About a year ago, I posted an article here about the possibility that the US government, specifically the National Highway Traffic Safety Administration [NHTSA], might soon require all new automobiles sold in the US to be equipped with event data recorders [EDRs]. the so-called “black boxes”.  Similar devices have been used for years on commercial aircraft. and the data obtained from them has been of great value in understanding crashes and improving safety.  As I mentioned in that earlier post, many newer cars already have electronic data recorders of some sort.  These have proved to be useful in accident investigations, although how they work and what they record has been, until quite recently, pretty much up to the automaker.

A recent article at Wired provides an update on what’s happening in this area.  At present, although there is no mandate to equip cars with EDRs, the NHTSA’s regulations do specify that, if an EDR is installed, it must collect a specified set of data.

Since 2006, NHTSA has required that consumers be informed when an automaker has installed an EDR in a vehicle, although the disclosure is typically buried on the car’s owner’s manual. More recently, NHTSA mandated that vehicles manufactured after September 1, 2011 that include the devices must record a minimum of 13 data points in a standardized format.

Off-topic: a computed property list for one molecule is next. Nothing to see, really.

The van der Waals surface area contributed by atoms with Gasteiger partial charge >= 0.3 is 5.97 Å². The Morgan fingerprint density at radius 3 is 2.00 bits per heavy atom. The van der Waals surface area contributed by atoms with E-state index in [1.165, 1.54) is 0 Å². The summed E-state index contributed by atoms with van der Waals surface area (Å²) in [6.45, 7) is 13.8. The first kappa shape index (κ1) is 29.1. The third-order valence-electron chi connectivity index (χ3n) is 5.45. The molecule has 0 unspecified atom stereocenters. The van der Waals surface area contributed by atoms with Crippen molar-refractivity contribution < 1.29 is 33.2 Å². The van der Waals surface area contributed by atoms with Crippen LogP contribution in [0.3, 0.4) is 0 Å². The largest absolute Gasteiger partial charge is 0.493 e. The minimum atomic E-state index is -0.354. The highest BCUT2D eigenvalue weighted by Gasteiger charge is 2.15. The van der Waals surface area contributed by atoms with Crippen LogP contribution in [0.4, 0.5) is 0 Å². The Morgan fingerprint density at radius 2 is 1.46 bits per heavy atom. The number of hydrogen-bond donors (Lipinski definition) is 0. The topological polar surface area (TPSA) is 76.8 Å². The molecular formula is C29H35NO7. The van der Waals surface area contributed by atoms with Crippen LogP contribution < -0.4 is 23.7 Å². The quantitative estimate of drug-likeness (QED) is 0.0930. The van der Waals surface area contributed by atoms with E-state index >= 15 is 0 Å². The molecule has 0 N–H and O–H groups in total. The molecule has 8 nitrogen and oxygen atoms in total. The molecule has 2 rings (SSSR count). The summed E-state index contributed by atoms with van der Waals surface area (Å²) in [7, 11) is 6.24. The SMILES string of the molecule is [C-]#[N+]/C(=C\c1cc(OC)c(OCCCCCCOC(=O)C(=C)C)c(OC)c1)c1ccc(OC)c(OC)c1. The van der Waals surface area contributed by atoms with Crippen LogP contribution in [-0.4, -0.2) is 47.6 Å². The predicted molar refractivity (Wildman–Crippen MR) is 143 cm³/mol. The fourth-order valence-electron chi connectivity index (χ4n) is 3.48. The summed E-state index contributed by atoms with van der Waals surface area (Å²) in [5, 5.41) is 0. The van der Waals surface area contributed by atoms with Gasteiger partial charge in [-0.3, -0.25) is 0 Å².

Congress is now considering legislation that would require EDRs to be installed on new vehicles.

[US Senate] Bill 1813 that mandates EDRs for every car sold in the U.S. starting with the model year 2015 has already passed the Senate. The U.S. House of Representatives is expected to pass a version of the bill with slightly different language.

There are privacy concerns about the collection of this data.  At present, the proposed rules say that EDRs can only collect data related to vehicle safety; but it is not hard to imagine that some security agencies might think that recording GPS coordinates might be a useful little enhancement.  Then there is the question of who owns that collected data.  The pending legislation says that the data belongs to the owner or lessee of the vehicle, which is good.  But it’s likely that the devil is in the details, and the ownership rules will need to be carefully drawn.  For example, the article points out that, if a car is “totalled” in a crash, it typically becomes the property of the insurance company.  The company might, in some cases be tempted to declare the car a total loss in order to own the EDR data for use in legal proceedings.